Canadian Radio-television and Telecommunications Commission
Statement of Cash Flow (Unaudited)
For the Year Ended March 31, 2008
(in dollars)


2007-08 2006-07
Operating activities
Net cost (results) of operations 14,008,571 (112,338,018)
Non-cash items
Services provided without charge by other government departments included in the Statement of Operations (Note 10(a)) (15,311,377) (15,206,810)
Amortization of tangible capital assets (Note 5) (673,762) (720,205)
Gain (loss) on disposal and write-off of tangible capital assets 469 (10,117)
Variation in Statement of Financial Position
Increase (decrease) in accounts receivable and advances (100,844) 162,918
Increase in prepaid expenses 149,639 -
Increase in liabilities (4,422,379) (253,864)
Cash provided by operating activities (6,349,683) (128,366,096)
Capital investment activities
Acquisition of tangible capital assets (Note 5) 1,771,268 397,744
Proceeds from disposal of tangible capital assets (5,363) -
Cash used by capital investment activities 1,765,905 397,744
Financing activities
Net cash provided to Government of Canada (4,583,778) (127,968,352)
The accompanying notes form an integral part of these financial statements

Notes to the Financial Statements (unaudited)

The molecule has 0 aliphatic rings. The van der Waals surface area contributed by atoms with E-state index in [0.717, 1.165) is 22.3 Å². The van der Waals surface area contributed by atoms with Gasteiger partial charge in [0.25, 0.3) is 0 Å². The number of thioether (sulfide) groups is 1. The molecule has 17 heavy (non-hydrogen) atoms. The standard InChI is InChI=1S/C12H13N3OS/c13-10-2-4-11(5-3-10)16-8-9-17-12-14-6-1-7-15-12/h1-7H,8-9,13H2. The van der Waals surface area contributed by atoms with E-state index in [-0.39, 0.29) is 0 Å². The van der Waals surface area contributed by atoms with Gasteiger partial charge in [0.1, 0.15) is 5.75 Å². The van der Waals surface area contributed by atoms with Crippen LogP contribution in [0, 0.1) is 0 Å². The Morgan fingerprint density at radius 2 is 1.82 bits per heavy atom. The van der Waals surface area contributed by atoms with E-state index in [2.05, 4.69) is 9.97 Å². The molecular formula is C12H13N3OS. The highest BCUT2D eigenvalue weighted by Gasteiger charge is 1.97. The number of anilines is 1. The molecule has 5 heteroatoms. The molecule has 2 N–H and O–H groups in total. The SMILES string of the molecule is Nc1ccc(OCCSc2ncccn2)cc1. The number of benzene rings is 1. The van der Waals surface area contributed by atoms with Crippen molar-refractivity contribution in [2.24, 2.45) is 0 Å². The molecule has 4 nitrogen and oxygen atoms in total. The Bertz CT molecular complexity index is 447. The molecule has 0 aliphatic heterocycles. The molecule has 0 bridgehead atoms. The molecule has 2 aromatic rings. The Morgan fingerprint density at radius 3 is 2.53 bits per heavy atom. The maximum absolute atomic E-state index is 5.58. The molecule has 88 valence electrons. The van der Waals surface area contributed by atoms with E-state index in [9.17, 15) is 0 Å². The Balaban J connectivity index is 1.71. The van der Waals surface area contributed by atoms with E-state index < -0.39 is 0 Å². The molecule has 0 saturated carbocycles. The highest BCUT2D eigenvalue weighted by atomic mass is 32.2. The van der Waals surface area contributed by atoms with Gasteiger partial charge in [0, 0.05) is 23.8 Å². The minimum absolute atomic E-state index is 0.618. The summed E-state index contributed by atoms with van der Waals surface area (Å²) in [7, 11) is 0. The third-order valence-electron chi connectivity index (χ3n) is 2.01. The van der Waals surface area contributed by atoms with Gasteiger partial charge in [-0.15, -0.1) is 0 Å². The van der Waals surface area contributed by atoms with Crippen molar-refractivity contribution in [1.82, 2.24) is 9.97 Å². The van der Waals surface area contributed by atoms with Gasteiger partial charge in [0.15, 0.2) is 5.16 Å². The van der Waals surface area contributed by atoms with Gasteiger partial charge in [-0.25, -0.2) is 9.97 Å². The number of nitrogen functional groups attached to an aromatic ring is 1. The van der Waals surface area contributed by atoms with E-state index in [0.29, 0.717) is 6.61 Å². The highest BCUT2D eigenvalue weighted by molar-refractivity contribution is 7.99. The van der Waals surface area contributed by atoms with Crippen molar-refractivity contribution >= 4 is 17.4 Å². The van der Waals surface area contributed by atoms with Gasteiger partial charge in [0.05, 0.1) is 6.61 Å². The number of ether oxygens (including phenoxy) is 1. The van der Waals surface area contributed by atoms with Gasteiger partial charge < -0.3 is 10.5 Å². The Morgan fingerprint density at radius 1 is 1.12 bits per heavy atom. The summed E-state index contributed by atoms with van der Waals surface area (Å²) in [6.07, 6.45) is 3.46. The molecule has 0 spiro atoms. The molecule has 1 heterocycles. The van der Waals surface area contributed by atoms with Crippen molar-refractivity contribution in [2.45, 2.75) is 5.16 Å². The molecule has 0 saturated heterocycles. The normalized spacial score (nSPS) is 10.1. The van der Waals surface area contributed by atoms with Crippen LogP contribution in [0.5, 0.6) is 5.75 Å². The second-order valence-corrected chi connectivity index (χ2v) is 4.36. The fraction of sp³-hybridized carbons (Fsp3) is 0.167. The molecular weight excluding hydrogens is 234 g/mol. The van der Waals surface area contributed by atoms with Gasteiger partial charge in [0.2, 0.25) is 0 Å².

Year ended March 31, 2008

1. Authority and Objectives

CRTC was created by Parliament in 1968 under the Canadian Radio-television and Telecommunications Commission Act. The CRTC reports to Parliament through the Minister of Canadian Heritage.

The CRTC is vested with the authority to regulate and supervise all aspects of the Canadian broadcasting system, as well as the telecommunications services providers and common carriers that come under federal jurisdiction. The CRTC's powers in the area of broadcasting regulation derive from the Broadcasting Act. Its powers over telecommunications come from the Telecommunications Act and from various special acts of Parliament passed for specific telecommunications companies.

The following are the program activity descriptions for the CRTC:

  • Regulation and Supervision of the Canadian Broadcasting Industry
    • Supervise and regulate all aspects of the Canadian broadcasting system to implement the broadcasting policy set out in the Broadcasting Act.
  • Regulation and Monitoring of the Canadian Telecommunications Industry
    • Ensure the implementation of objectives set out in the Telecommunications Act and ensure that Canadian carriers provide telecommunications services and charge rates on terms that are just and reasonable, and do not unjustly discriminate or provide an unreasonable preference toward any person.

2. Summary of Significant Accounting Policies

The financial statements have been prepared in accordance with Treasury Board accounting policies which are consistent with Canadian generally accepted accounting principles for the public sector.

Significant accounting policies are as follows: